Ships sailing to and from the Mediterranean had to navigate the rugged Galician coast and seek shelter from the occasional fury of the ocean in its natural rias. They may look like fjords, but these rias are not flooded glacial valleys like the Norwegian fjords, but rather river valleys flooded after the last glaciation. Their gentle banks hold an age-old allure and have caused farming and fishing to thrive in this region.

    The oldest functioning extant lighthouse in the world, known as the Tower of Hercules, bears witness to this enduring relationship with the sea. Built around 2,000 years ago in Roman times, this tower in A Coruña has survived against all odds and still helps ships navigate the tricky Finisterre coast of Spain and safely enter A Coruña’s natural harbor. The lighthouse has been a UNESCO World Heritage Site since 2009.

    We expect to dock at A Coruña in the evening. This will give you plenty to stroll into town from the port and visit the unique lighthouse. Galicians, it has long been claimed, are among the toughest fishermen in Spain. Maritime heritage permeates many aspects of life here, as you will discover as you explore.

    Day 18
    A Coruña, Spain

    Guided by the light of Hercules

  • Day 19
    A Coruña, Spain

    Gateway to Galicia

    November 9, 2022

    A Coruña is one of the main cities in Galicia, a region of Spain that is culturally distinct and has its own identity. Galicians speak Galego, a language that is closer to Portuguese than Spanish. The people here are also proud of their Celtic roots.

    Settled by Celtic peoples from at least the first millennium, A Coruña flourished under the Romans. It was conquered during the Arabian Invasion at the beginning of the eighth century and re-conquered shortly thereafter by soldiers under Christian command. As if that wasn’t enough, A Coruña was repeatedly attacked by Vikings in the ninth and tenth centuries.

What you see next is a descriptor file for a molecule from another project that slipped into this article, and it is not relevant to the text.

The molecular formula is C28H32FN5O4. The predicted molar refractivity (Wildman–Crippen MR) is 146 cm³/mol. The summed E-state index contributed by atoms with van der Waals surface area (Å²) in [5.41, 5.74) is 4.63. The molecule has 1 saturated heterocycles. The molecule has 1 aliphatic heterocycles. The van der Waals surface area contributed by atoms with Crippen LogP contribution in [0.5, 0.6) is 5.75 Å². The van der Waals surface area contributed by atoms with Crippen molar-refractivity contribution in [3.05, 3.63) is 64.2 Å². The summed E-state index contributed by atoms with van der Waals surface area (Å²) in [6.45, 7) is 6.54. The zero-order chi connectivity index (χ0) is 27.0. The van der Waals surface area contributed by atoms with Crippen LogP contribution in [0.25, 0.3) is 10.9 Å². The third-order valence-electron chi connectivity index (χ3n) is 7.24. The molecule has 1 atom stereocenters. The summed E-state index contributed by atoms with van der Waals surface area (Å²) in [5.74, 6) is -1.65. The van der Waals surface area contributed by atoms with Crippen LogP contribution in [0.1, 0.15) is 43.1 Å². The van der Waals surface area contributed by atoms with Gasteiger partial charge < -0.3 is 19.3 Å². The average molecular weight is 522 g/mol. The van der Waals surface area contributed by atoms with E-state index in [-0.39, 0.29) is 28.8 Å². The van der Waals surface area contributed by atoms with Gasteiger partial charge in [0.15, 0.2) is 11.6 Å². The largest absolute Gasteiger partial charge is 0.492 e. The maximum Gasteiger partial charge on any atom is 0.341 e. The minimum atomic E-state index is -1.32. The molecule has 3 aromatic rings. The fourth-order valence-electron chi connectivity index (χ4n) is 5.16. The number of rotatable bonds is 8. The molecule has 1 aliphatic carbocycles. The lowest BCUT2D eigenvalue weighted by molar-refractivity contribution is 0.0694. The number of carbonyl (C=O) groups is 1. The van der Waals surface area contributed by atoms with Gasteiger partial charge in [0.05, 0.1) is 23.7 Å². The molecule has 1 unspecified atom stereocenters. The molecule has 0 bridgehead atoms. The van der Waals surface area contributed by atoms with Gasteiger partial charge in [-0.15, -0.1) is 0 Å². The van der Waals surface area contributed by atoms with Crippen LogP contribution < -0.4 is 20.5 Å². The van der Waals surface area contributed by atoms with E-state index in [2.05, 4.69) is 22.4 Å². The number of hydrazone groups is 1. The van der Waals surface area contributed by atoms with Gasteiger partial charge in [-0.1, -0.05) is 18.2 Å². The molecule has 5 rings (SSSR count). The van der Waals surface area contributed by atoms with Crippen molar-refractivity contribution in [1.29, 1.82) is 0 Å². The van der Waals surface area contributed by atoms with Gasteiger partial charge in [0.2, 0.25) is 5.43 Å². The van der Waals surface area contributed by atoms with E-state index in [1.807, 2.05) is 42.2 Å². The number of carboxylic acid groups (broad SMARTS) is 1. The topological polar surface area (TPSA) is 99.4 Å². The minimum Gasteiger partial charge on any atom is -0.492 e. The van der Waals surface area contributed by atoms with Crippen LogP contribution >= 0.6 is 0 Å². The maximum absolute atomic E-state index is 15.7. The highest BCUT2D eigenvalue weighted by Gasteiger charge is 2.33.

Today, the historical center is an enticing mix of charming squares, winding streets, and narrow alleys. It is a perfect city for exploring on foot. It is home to ancient chapels, Baroque convents, and plenty of neoclassical architecture. Stroll through the old town and admire the famous glass-fronted buildings by the harbor. Don’t miss the architectural structures at Plaza María Pía and the archeological museum located at the old castle.

    If you didn’t manage to see the Tower of Hercules yesterday evening, be sure to do so today. After your exploration, take a load off at one of the many bars or restaurants, and sample the unique gallego cuisine. Order a selection of tapas, which might include the classic pulpo a la gallega (Galician octopus) and sample a glass of famous Galician cider, traditionally poured into a cup from a considerable height.